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VINTAGRAPH • WPA • WWII • AUSTRALIA: GREAT BARRIER CORAL REEF

The Silence: 1923

The Silence: 1923

Washington, D.C., circa 1923. "Mutton in cold storage." Hangin and chillin, yo. National Photo Company Collection glass negative. View full size.

 

A matter of Taste

I respectfully disagree with Solo!

I've loved lamb since I first tasted it, and mutton is
actually even less gamey, in my opinion.

You'll surely change your mind if you ever have the chance to try the BBQ mutton at Moonlight BBQ in Owensboro, KY.

DaveB

Mutton

Lamb is an acquired taste for some. Mutton is for most a taste acquired only through dire necessity.

Reminds me of

my British neighbor's choice of words to succinctly describe older women who dress like teenagers, namely "mutton dressed like lamb."

Yeah, Silence of the Lambs

Cute photo title. In case there some dense folks out there. But then ...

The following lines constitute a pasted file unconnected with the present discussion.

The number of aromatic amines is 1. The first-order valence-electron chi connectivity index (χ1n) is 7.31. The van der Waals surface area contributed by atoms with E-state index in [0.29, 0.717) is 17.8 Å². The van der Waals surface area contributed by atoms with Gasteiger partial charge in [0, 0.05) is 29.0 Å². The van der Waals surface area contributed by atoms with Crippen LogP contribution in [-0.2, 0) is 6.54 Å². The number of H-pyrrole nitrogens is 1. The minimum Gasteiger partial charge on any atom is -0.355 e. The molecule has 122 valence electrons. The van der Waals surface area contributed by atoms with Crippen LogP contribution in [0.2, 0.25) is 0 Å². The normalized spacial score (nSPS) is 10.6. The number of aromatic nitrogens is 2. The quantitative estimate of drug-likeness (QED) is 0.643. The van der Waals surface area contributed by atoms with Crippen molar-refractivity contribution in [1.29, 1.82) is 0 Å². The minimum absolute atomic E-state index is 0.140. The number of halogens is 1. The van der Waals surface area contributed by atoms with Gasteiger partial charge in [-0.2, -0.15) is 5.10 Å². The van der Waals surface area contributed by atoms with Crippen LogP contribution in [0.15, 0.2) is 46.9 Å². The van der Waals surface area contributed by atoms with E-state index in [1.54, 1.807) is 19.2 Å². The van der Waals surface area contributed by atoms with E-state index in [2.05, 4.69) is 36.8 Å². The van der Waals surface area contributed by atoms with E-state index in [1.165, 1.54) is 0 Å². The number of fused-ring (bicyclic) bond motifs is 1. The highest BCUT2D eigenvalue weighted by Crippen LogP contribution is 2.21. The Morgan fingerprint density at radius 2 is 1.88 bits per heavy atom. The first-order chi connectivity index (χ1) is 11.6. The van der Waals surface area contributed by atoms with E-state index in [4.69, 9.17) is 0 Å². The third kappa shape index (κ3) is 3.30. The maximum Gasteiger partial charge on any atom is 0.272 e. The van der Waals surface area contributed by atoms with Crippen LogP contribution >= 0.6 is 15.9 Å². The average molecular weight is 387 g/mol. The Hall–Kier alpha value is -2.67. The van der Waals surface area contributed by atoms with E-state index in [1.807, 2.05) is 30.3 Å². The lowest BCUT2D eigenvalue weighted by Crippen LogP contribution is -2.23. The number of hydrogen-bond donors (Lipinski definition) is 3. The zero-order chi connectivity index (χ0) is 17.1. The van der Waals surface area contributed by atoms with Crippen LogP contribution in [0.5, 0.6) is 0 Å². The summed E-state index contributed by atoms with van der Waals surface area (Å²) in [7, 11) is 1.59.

Thanks...

Dave, this caption made my Friday morning.

Yes, that's sawdust on the floor

I remember seeing it being used up until the end of the 50s and even very early 60s.

In an episode of "Naked City", aired on 12-12-62 ("King Stanislaus and the Knights of the Round Stable"), there is a scene in which actors Jack Klugman and John Larch are having a fistfight in a meatpacking plant (very similar in appearance to the image above) that has a sawdust-covered floor.

I'm guessing that at some point not long after, the sawdust was regulated out of existence.

Sand on the floor?

That, and the exposed timber framing, are things that would not fly today. Now we have epoxy-coated concrete and steel, which can be hosed down repeatedly with bleach. I don't doubt that it was well-refrigerated, and it must represent a giant leap forward from the practices of a generation earlier. Also, it's making me hungry.

[More likely sawdust, because of its absorbency. -tterrace]

 
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Shorpy.com | History in HD is a vintage photo blog featuring thousands of high-definition images from the 1850s to 1950s. The site is named after Shorpy Higginbotham, a teenage coal miner who lived 100 years ago.

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